Can We Outgrow Autism?
Earlier this week news reports presented a study describing children who supposedly “grew out of autism.” There’s been a lot of talk about what really happens, and whether people can “grow out” of being autistic as they get older. The authors of the story call that an “optimal outcome.”
I’ve written this essay in response to the many queries I got, asking for my take on that news. Well, here it is . . .
In my book BE DIFFERENT I describe the process by which we can learn how to compensate for ways autism disables us, and by doing so, emerge in part or in whole from disability.
Psychologists say we learn adaptive strategies, and some of them work very well indeed for those of us with the cognitive resources to make full use of them. I’ve certainly seen how they helped in my own life. I was disabled as a child, but no one would call me disabled today. I’m independent and function, as are many autistic people.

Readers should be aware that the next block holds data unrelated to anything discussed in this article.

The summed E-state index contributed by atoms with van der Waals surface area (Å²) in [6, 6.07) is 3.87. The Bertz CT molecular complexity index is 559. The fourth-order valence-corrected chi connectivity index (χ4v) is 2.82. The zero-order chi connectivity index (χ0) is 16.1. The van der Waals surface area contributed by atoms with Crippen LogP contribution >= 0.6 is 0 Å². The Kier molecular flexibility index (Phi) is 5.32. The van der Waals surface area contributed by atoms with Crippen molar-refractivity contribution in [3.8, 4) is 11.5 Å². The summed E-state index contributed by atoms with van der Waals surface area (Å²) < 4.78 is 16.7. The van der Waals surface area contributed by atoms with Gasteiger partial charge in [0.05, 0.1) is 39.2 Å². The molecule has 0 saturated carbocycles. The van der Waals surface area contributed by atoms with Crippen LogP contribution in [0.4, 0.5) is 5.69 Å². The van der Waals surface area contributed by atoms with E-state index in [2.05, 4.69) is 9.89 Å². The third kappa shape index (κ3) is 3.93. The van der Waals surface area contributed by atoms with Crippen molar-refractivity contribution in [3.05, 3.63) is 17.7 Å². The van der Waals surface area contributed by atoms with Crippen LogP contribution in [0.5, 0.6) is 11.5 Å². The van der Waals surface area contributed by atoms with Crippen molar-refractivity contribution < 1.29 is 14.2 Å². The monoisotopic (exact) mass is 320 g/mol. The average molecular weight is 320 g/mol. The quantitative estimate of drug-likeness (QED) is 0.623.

But that’s the thing . . . I’m still autistic. What about the kids in the study?
They ranged in age from teens to twenty-one. All were screened for autism using the gold-standard ADOS tool, and their scores were deemed below the threshold. Yet they too had been disabled as children, and all had received formal autism diagnoses before age five. There were thirty-four of them in the study.
What the study found is that those kids – as they grew up – improved so much in functionality that they no longer qualified for an ASD diagnosis even though they were well above threshold as kids.